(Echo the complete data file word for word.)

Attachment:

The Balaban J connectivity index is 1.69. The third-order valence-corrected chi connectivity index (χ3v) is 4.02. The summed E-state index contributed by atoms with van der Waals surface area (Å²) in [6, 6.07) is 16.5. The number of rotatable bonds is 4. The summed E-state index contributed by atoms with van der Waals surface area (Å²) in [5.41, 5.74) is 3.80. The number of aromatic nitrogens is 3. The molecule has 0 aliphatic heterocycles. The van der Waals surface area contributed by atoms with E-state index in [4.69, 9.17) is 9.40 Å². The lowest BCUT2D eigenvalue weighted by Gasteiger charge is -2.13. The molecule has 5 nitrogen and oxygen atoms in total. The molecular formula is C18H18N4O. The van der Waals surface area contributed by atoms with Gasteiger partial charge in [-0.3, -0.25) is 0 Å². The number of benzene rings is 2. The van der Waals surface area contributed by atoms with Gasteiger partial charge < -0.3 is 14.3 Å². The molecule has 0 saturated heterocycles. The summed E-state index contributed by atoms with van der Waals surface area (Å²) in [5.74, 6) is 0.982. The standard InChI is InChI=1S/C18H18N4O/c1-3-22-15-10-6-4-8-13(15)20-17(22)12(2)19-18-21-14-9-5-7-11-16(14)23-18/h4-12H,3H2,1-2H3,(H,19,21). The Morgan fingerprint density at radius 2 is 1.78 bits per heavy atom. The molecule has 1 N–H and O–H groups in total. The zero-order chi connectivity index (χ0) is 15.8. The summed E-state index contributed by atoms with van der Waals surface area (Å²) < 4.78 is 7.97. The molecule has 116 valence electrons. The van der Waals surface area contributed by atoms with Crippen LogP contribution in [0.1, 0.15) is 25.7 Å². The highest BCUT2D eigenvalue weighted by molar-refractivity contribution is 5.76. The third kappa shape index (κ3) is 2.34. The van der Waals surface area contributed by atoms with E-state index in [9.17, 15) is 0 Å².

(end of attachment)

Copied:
The Balaban J connectivity index is 1.69. The third-order valence-corrected chi connectivity index (χ3v) is 4.02. The summed E-state index contributed by atoms with van der Waals surface area (Å²) in [6, 6.07) is 16.5. The number of rotatable bonds is 4. The summed E-state index contributed by atoms with van der Waals surface area (Å²) in [5.41, 5.74) is 3.80. The number of aromatic nitrogens is 3. The molecule has 0 aliphatic heterocycles. The van der Waals surface area contributed by atoms with E-state index in [4.69, 9.17) is 9.40 Å². The lowest BCUT2D eigenvalue weighted by Gasteiger charge is -2.13. The molecule has 5 nitrogen and oxygen atoms in total. The molecular formula is C18H18N4O. The van der Waals surface area contributed by atoms with Gasteiger partial charge in [-0.3, -0.25) is 0 Å². The number of benzene rings is 2. The van der Waals surface area contributed by atoms with Gasteiger partial charge < -0.3 is 14.3 Å². The molecule has 0 saturated heterocycles. The summed E-state index contributed by atoms with van der Waals surface area (Å²) in [5.74, 6) is 0.982. The standard InChI is InChI=1S/C18H18N4O/c1-3-22-15-10-6-4-8-13(15)20-17(22)12(2)19-18-21-14-9-5-7-11-16(14)23-18/h4-12H,3H2,1-2H3,(H,19,21). The Morgan fingerprint density at radius 2 is 1.78 bits per heavy atom. The molecule has 1 N–H and O–H groups in total. The zero-order chi connectivity index (χ0) is 15.8. The summed E-state index contributed by atoms with van der Waals surface area (Å²) < 4.78 is 7.97. The molecule has 116 valence electrons. The van der Waals surface area contributed by atoms with Crippen LogP contribution in [0.1, 0.15) is 25.7 Å². The highest BCUT2D eigenvalue weighted by molar-refractivity contribution is 5.76. The third kappa shape index (κ3) is 2.34. The van der Waals surface area contributed by atoms with E-state index in [9.17, 15) is 0 Å².